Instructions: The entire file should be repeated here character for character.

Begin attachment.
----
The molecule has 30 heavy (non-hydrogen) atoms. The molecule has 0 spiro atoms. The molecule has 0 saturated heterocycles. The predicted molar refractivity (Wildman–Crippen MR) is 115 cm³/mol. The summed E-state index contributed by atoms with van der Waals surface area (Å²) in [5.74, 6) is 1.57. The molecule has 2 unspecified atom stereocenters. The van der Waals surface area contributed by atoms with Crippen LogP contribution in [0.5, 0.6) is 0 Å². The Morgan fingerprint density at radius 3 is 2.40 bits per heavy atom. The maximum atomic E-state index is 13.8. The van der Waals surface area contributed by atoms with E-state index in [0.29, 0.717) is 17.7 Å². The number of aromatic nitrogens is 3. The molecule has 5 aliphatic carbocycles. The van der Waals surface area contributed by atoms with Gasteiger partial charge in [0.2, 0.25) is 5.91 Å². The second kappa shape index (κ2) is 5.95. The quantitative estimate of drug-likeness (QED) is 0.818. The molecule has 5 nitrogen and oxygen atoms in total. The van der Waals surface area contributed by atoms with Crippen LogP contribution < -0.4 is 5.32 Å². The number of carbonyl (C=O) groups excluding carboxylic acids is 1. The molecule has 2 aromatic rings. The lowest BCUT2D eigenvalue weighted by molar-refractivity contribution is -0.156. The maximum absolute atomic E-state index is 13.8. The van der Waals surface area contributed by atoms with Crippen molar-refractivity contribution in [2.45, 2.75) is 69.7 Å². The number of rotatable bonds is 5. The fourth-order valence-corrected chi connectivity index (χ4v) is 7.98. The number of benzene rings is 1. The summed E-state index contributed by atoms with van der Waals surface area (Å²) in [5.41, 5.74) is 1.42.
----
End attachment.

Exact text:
The molecule has 30 heavy (non-hydrogen) atoms. The molecule has 0 spiro atoms. The molecule has 0 saturated heterocycles. The predicted molar refractivity (Wildman–Crippen MR) is 115 cm³/mol. The summed E-state index contributed by atoms with van der Waals surface area (Å²) in [5.74, 6) is 1.57. The molecule has 2 unspecified atom stereocenters. The van der Waals surface area contributed by atoms with Crippen LogP contribution in [0.5, 0.6) is 0 Å². The Morgan fingerprint density at radius 3 is 2.40 bits per heavy atom. The maximum atomic E-state index is 13.8. The van der Waals surface area contributed by atoms with E-state index in [0.29, 0.717) is 17.7 Å². The number of aromatic nitrogens is 3. The molecule has 5 aliphatic carbocycles. The van der Waals surface area contributed by atoms with Gasteiger partial charge in [0.2, 0.25) is 5.91 Å². The second kappa shape index (κ2) is 5.95. The quantitative estimate of drug-likeness (QED) is 0.818. The molecule has 5 nitrogen and oxygen atoms in total. The van der Waals surface area contributed by atoms with Crippen LogP contribution < -0.4 is 5.32 Å². The number of carbonyl (C=O) groups excluding carboxylic acids is 1. The molecule has 2 aromatic rings. The lowest BCUT2D eigenvalue weighted by molar-refractivity contribution is -0.156. The maximum absolute atomic E-state index is 13.8. The van der Waals surface area contributed by atoms with Crippen molar-refractivity contribution in [2.45, 2.75) is 69.7 Å². The number of rotatable bonds is 5. The fourth-order valence-corrected chi connectivity index (χ4v) is 7.98. The number of benzene rings is 1. The summed E-state index contributed by atoms with van der Waals surface area (Å²) in [5.41, 5.74) is 1.42.